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The Power to Hurt in Civil War: The Strategic Aim of Renamo Violence
Uppsala University, Disciplinary Domain of Humanities and Social Sciences, Faculty of Social Sciences, Department of Peace and Conflict Research.
2009 (English)In: Journal of Southern African Studies, ISSN 0305-7070, E-ISSN 1465-3893, Vol. 35, no 4, 821-834 p.Article in journal (Refereed) Published
Abstract [en]

This article develops a theoretical explanation for the seemingly indiscriminate violence used by Renamo during the civil war in Mozambique, a phenomenon which dominant theories on civil war violence cannot account for fully. The analysis builds on interviews with the Renamo leadership and Mozambican academics as well as secondary sources on the patterns of violence. It concludes that Renamo used mass violence to weaken the support for the government and create war fatigue. The main strategy was to cause enough damage to pressure the government into entering negotiations. The use of most violence against civilians in those areas where the population was believed to support the government, in combination with a clear objective to destabilise the government and a disciplined military organisation, support the argument that mass violence was employed to demonstrate ‘the power to hurt’.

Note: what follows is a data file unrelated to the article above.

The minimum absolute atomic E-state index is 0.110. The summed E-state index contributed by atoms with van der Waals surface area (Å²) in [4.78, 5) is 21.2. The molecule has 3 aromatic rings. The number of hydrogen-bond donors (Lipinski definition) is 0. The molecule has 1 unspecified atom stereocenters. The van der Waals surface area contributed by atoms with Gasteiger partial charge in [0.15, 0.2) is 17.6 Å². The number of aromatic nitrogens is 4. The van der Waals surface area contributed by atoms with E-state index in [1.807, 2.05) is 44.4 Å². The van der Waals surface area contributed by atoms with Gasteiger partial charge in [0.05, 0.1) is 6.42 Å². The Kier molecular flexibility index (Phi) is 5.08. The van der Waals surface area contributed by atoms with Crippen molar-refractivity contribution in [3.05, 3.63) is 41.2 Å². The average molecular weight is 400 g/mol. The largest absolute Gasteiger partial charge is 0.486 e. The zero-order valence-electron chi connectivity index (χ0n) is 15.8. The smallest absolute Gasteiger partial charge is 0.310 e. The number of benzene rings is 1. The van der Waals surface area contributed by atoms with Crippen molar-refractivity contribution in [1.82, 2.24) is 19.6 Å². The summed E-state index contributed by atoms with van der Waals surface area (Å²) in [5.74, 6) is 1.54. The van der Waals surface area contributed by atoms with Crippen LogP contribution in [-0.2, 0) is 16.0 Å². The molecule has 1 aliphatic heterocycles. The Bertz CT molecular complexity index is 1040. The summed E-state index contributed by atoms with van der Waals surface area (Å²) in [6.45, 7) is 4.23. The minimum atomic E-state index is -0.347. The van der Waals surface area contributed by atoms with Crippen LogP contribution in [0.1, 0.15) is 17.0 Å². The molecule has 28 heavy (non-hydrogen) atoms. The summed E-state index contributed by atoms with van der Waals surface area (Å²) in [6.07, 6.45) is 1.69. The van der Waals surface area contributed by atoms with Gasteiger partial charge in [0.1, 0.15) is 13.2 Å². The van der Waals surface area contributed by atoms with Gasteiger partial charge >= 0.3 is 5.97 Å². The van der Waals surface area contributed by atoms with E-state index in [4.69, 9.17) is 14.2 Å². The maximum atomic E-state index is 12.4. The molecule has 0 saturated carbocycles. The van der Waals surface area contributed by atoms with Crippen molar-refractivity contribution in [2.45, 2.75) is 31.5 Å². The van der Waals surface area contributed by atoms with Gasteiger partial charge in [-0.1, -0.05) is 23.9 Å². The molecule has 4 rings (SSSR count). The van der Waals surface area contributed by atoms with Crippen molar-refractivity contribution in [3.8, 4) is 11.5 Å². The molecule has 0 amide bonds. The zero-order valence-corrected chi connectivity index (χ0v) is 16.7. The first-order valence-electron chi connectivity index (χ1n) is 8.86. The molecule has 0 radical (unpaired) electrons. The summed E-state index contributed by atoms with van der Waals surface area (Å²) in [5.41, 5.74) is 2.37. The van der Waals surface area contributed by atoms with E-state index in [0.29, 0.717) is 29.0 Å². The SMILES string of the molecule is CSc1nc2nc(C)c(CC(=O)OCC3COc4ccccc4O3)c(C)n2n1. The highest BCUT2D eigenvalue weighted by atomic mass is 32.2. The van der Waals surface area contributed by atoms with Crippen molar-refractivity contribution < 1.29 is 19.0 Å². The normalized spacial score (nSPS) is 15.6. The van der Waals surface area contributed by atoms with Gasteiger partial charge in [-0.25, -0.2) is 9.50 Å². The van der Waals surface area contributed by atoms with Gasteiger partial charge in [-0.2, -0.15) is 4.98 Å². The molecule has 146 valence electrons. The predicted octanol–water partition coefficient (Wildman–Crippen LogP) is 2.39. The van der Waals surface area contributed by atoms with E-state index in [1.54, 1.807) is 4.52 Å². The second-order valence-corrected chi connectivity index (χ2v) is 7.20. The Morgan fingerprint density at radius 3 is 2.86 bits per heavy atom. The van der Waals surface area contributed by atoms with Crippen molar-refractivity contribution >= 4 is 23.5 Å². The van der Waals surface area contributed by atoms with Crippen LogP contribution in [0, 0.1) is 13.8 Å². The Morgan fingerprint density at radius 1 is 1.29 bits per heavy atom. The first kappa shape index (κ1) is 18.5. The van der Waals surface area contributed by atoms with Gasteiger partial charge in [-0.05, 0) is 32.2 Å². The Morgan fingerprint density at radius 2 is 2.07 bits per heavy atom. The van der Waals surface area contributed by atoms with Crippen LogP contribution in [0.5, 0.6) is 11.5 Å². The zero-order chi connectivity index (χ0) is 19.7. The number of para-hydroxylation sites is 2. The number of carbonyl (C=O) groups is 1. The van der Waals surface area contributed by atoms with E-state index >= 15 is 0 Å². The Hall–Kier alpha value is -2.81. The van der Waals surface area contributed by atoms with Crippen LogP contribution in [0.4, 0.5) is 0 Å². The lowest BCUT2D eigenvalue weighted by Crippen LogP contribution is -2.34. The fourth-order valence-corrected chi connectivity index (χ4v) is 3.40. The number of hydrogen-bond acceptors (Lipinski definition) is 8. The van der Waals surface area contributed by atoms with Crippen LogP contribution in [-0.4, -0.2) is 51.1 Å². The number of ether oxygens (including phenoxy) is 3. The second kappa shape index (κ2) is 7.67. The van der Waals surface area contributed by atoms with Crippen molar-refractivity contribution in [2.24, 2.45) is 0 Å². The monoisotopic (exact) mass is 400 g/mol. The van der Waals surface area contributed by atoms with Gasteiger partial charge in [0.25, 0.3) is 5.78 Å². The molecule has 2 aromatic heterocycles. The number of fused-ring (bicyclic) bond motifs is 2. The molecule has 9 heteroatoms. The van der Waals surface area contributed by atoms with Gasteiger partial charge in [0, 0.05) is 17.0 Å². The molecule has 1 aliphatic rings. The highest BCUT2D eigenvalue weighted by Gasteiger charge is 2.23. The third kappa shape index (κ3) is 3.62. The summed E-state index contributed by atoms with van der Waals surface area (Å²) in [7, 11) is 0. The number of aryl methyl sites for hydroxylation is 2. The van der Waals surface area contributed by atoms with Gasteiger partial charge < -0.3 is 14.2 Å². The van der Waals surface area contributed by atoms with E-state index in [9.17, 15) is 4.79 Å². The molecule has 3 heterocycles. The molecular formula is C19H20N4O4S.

Place, publisher, year, edition, pages
2009. Vol. 35, no 4, 821-834 p.
Keyword [en]
violence against civilians, civil war, Mozambique, Renamo
National Category
Social Sciences Interdisciplinary
Research subject
Peace and Conflict Research
Identifiers
URN: urn:nbn:se:uu:diva-120646DOI: 10.1080/03057070903313194ISI: 000272999700004OAI: oai:DiVA.org:uu-120646DiVA: diva2:303763
Available from: 2010-03-15 Created: 2010-03-15 Last updated: 2017-12-12Bibliographically approved

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Hultman, Lisa

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